These choices, however, may be associated with substantial unintended consequences. The unexpected increase in neostigmine pricing may create considerable financial pressure on the OR pharmacy and anesthesiology budgets. Perhaps a better alternative is to minimize the waste of neostigmine by placing it in prefilled syringes, which facilitates a more cost conscious utilization of the drug. The high cost of the reversal agent may also promote more conservative use of neuromuscular blocking agents (NMBAs) in the perioperative period. However, it may also raise the danger of an increase in residual neuromuscular blockade in the PACU because providers might inadvertently under-dose patients during the reversal process in an attempt to save on the cost of neostigmine.
- Continue using neostigmine at a much higher cost
- Minimize "waste" of neostigmine by using prefilled syringes with fixed volumes/doses
- Consider an alternative like edrophonium (with premixed atropine), called “Enlon Plus”.
- Minimize or eliminate use of NMB drugs, and thus nullify the need for reversal agents altogether.
Changing to the only available alternative product, edrophonium plus atropine (“Enlon Plus” in its premixed fashion) also may have unintended consequences. Many anesthesia providers may be unfamiliar with the dosing, pharmacokinetics ,and side effects of this combination reversal alternative. For instance, there may be an increase in the incidence of central anticholinergic syndrome with the addition of atropine to edrophonium. Moreover, patients with comorbidities (specifically cardiac) may be more susceptible to the drug-induced effects of secondary tachycardia or bradycardia sometimes observed with this pre-mixed product. Additional education is certainly required to avoid drug errors and enhance clinician awareness of the potential adverse effects of this combination drug.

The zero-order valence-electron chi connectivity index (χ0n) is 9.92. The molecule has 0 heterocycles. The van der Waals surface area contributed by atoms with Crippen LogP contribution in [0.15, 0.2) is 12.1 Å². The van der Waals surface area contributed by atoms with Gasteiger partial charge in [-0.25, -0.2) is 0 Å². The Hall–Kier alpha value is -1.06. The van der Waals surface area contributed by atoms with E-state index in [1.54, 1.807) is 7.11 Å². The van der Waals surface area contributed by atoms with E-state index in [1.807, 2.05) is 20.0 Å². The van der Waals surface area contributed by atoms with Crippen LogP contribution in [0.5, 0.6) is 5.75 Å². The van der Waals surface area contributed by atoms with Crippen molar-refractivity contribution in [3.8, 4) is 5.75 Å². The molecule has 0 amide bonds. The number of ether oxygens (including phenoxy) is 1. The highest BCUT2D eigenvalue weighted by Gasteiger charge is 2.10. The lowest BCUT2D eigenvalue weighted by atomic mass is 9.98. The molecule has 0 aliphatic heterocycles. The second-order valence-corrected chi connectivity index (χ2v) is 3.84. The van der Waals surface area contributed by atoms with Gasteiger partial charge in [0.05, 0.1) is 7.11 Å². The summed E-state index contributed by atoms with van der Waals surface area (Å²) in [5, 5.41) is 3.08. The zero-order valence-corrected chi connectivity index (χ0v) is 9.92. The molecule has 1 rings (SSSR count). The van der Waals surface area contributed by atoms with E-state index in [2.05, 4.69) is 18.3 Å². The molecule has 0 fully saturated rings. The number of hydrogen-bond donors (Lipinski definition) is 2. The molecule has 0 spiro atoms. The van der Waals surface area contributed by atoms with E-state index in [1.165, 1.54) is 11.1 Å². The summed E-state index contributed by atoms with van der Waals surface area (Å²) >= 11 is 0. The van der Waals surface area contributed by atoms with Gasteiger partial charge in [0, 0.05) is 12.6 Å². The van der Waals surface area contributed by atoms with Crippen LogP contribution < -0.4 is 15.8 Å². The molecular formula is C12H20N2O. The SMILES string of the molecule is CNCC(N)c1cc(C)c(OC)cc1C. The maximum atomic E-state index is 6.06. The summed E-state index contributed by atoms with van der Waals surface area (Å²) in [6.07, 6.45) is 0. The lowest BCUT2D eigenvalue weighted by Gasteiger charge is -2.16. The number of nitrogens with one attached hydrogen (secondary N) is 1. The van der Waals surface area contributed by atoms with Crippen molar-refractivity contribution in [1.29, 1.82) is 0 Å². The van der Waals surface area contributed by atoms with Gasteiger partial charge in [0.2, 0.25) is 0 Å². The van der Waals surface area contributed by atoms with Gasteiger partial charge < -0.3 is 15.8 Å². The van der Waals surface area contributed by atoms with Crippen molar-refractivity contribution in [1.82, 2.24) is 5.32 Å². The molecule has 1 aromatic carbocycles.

The difference in onset and offset of edrophonium (peak effect of 2–4 minutes) vs. neostigmine (peak effect of 6–10 minutes) must also be reviewed by anesthesia providers, and the administration should be timed appropriately. The recommended dose of Enlon Plus is 0.5–1 mg/kg edrophonium and 0.007–0.014 mg/kg atropine given intravenously over a minimum of 45–60 seconds.2 The anticholinesterase effect of edrophonium lasts approximately 70 minutes (assuming normal renal function), and therefore, it is unlikely to result in reappearance of neuromuscular block (“re-curarization”) with the intermediate acting modern muscle relaxants.2 To make it easier for clinicians, the solution is 10 mg/mL of edrophonium, and the dose range is from 0.05–0.1 mL/kg. Therefore, a 70-kg patient would typically receive 3.5–7 mL of the Enlon-Plus mixture. Lastly, the long-term availability of edrophonium is not entirely clear, particularly if the prices of “FDA-approved” neostigmine preparations start decreasing.